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Reclusive: Matthew Needham is Greenwood in Stutterer

East London may with some justification be able to call itself a world leader when it comes to making short films these days.

That is because East London films have triumphed for two years running at the Oscars in the category of Best Live Action Short Film, arguably the most prestigious award a short film can receive.

This year 12-minute short Stutterer emerged victorious in the category, emulating the success of James Lucas’s The Phone Call the previous year.

Directed by Benjamin Cleary, the film is about a reclusive typographer with a severe speech impediment whose inability to communicate effectively in everyday situations severely hampers his self-esteem.

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Greenwood, played by Ben Whishaw-lookalike Matthew Needham, is a young twenty-something East Londoner who can’t even phone his broadband provider without them assuming it’s a nuisance call and hanging up.

When someone asks him for directions, he feigns deafness by responding in sign language to avoid a potentially embarrassing situation.

Yet the voice inside his head is clear, articulate and witty. He makes up poetry, his bedroom is full of books.

The place where Greenwood can most be himself is on the internet, where he has been chatting with a girl for six months over Facebook. But when she decides to visit London and wants to meet up IRL, Greenwood is crippled by fear.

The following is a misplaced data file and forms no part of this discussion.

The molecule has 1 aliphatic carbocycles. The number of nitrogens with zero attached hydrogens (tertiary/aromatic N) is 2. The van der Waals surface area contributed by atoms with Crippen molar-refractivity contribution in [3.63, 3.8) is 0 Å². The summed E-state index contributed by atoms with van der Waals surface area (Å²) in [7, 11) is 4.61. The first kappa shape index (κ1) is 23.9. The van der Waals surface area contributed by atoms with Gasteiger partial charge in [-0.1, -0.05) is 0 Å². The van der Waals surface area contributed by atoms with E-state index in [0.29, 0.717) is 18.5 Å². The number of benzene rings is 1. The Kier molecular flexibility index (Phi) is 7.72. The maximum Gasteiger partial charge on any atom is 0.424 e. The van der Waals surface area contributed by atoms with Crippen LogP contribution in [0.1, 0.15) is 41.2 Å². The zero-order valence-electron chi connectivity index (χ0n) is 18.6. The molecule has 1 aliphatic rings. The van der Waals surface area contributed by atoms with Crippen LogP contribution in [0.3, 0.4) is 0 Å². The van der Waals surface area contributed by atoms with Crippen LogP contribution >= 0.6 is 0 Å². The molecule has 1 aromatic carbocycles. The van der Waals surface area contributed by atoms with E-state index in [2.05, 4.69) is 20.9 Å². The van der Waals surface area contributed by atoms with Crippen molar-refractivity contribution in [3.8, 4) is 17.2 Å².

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With funky patterned shirts buttoned all the way to the top, Greenwood looks every inch the modern East Londoner as he scouts Broadway Market, rehearsing what he’s going to say, leading to the final scene outside the Star By Hackney Downs pub, and a clever and unexpected plot twist.

Only the viewer is privy to Greenwood’s inner thoughts and wry observations, which we hear in a voiceover, often while Needham’s face, the picture of self-pity, gazes back at us.

But our sympathy is derived less from Greenwood’s condition than what it comes to represent: the struggle to bridge the gap between the ‘real’ person inside and the one the world sees – a universal theme no less, in this subtle and tender film.

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